We're Showing You the Money. Isn't that Enough? - InformationWeek

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10/10/2007
12:27 PM
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We're Showing You the Money. Isn't that Enough?

Computer science grads are making more money than they have in a while thanks to the dearth of computer science graduates and the hearty IT market. You'd think it would get easier for IT managers to fill their departments, right?

Computer science grads are making more money than they have in a while thanks to the dearth of computer science graduates and the hearty IT market. You'd think it would get easier for IT managers to fill their departments, right?Not so fast.

It's true that computer science graduates are getting higher offers. According to the National Association of College and Employers' Fall 2007 quarterly report, "Computer science grads' average salary offer is up by 4.5 percent to $53,051. The increase for information sciences and systems graduates is even greater (5.9 percent), resulting in an average offer of $49,966."

Last time I checked, that's good money for a kid coming out of college. Unfortunately for IT managers, as I noted in a previous blog, fewer of those college kids are interested in IT at all.

Now that the IT field is once again showing them the money, will that change? Probably not if the flip side of this trend -- namely the layoffs of more senior IT professionals to pay for fresh new talent -- continues.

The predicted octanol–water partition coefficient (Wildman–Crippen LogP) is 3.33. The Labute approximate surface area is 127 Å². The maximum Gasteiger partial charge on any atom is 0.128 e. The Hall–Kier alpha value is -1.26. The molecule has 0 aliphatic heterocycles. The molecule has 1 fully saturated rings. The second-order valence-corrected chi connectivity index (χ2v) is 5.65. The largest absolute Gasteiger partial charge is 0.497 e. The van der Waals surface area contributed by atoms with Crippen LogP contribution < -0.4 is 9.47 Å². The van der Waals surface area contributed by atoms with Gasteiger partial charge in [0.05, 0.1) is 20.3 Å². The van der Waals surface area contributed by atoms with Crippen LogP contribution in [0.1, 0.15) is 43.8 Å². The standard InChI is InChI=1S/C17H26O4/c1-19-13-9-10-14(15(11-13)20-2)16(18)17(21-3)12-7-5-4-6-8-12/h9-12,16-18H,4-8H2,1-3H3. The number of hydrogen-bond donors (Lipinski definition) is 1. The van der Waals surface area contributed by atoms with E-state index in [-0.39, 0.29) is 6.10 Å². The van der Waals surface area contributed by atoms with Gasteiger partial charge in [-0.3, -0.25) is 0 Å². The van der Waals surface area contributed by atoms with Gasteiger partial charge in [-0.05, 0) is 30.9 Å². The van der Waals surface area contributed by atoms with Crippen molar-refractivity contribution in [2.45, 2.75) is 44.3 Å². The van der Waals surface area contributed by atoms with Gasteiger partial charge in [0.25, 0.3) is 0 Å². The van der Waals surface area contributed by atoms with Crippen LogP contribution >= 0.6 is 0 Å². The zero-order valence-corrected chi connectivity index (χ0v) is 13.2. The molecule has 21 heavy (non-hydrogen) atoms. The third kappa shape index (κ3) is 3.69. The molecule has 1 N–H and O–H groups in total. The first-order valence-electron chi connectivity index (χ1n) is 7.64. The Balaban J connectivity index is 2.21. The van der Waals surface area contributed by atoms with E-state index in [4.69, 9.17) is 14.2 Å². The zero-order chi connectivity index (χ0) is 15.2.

As the Chronicle of Higher Education noted: "But as companies pay more for new workers, and struggle to compete in a crowded marketplace, midcareer workers with larger salaries become a tempting target for budget-cutters."

The Chronicle points to a Computerworld report on "major staff cuts at Intel and Sun Microsystems, and pressures for staff reductions elsewhere."

I wouldn't want to enter a field that treats its elder statesmen like yesterday's garbage. The very first commenter on the Chronicle article says it all: "Just tell your children to major in something else. IT is not a viable long term career anymore. If you aren't replaced by someone younger and cheaper, you will be replaced by someone offshore (and cheaper)."

The future of the IT industry lays not only in wooing young talent but also in preserving the old guard. They might cost a little more but their experience and wisdom is usually worth it, and it demonstrates to the next generation how they can expect to be treated.

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